In several Brazilian regions, there are more and more frequent warnings of attacks by the Helicoverpa caterpillar on corn and cotton, but state-of-the-art biotechnologies should control these insect pests.
“We noticed that soon after the emission of the stigma-style or 'hair' of corn cobs, a large amount of Helicoverpa eggs appeared. The caterpillar goes inside the ears after the eggs hatch, causing damage and losses,” said Luis Kasuya, an agronomist and researcher with over 30 years of experience.
Kasuya oversees the consultancy, Kasuya Intelligence Agronomic, based in Luís Eduardo Magalhães, Bahia, one of the main agricultural centers in the country, whose technical director is the agronomist and researcher, Rogério Inoue.
“We warn all producers to intensify their crop monitoring, especially during the period before the corn is ‘bolting’. It is necessary to observe the presence of moths and eggs in the style of stigma or 'hair',” Kasuya added, noting the greater or lesser proportion of eggs, caterpillars and also their size (instar) should be the basis of chemical, biological control, or integrated management decisions.
Agronomist and entomologist Marco Tamai, researcher and professor at the University of the State of Bahia, who works in the region of Luís Eduardo Magalhães, said over the past two years, he has began to observe, with concern, the intense attacks of the caterpillar, Helicoverpa zea, on corn crops.
“It has returned with great force and is advancing on corn hybrids from different biotechnologies. Today, producers are faced with a problem that seemed to have been solved. The caterpillars of the genus Helicoverpa zea and Helicoverpa armigera were losing importance in comparison to Spodoptera frugiperda in corn and cotton,” Tamai stressed.
“Attacks on corn occur on the so-called ‘doll.’ With the plant high in the stud, farmers face difficulties in controlling Helicoverpa zea,” he added, noting that in cotton, he has observed that the caterpillar attacks mainly during the filling phase of apples.
Bioinsecticides as an alternative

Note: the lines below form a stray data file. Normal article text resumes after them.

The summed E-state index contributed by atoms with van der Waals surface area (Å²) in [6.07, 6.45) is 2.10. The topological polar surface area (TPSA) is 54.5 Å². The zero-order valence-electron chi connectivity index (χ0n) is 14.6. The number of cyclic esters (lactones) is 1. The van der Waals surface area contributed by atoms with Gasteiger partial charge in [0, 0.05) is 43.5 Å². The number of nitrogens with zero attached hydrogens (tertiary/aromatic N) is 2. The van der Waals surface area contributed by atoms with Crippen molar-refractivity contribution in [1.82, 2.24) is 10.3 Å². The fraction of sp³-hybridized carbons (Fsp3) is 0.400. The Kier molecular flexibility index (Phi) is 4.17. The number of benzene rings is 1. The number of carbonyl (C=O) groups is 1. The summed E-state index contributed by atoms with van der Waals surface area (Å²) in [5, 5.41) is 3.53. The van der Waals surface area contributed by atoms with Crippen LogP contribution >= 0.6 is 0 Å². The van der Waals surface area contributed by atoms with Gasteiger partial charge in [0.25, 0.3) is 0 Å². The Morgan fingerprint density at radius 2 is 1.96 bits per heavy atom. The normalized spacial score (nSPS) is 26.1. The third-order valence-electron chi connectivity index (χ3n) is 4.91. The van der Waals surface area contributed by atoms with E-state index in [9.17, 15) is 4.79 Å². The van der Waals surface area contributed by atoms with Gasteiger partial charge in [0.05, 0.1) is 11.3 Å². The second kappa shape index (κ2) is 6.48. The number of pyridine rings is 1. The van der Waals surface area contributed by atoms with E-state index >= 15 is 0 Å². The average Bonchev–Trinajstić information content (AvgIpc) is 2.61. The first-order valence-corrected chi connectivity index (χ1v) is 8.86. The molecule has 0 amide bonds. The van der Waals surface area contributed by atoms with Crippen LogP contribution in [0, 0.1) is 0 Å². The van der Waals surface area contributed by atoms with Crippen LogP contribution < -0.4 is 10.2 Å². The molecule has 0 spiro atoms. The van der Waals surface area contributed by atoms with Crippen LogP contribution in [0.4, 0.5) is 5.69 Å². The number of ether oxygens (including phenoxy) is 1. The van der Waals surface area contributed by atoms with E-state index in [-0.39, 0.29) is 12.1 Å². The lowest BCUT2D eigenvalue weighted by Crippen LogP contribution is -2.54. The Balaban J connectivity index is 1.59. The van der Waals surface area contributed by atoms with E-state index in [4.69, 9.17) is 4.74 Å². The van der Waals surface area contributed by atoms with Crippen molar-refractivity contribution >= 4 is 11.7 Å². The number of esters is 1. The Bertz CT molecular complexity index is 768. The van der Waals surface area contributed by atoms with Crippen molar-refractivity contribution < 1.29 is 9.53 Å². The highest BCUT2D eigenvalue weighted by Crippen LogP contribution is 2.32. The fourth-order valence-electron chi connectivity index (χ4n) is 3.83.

For Kasuya and Tamai, in addition to recommending crop monitoring as a key, pest population control should focus on moths before their caterpillars enter the corn cobs.
Tamai highlighted the presence of Helicoverpa in state-of-the-art cotton biotechnologies. He is currently participating in studies on the pest with the company, AgBiTech, a leader in the development of baculovirus-based bioinsecticides for grains.
“The combination of viruses and moth food attractants is a good control strategy for Helicoverpa armigera and Helicoverpa zea infestations,” Tamai said.
“We still do not have proof, but the fear is that Helicoverpa has developed resistance to state-of-the-art biotechnologies. That is why it is important to maintain good practices in crops, such as structured shelter and the application of molecules that are more friendly to the pest's natural enemies,” Kasuya warned.
AgBiTech Brasil's technical manager, agronomist Marcelo Lima, is also concerned about the possible return of Helicoverpa, but the current scenario is different from that of 2013 and 2014, when Helicoverpa armigera caused massive losses in soybeans and cotton crops in many regions of Brazil.
“Today, we have recognized the most effective management tools, including chemical and biological insecticides and attractants for moths,” Lima said.
(Editing by Leonardo Gottems, reporter for AgroPages)
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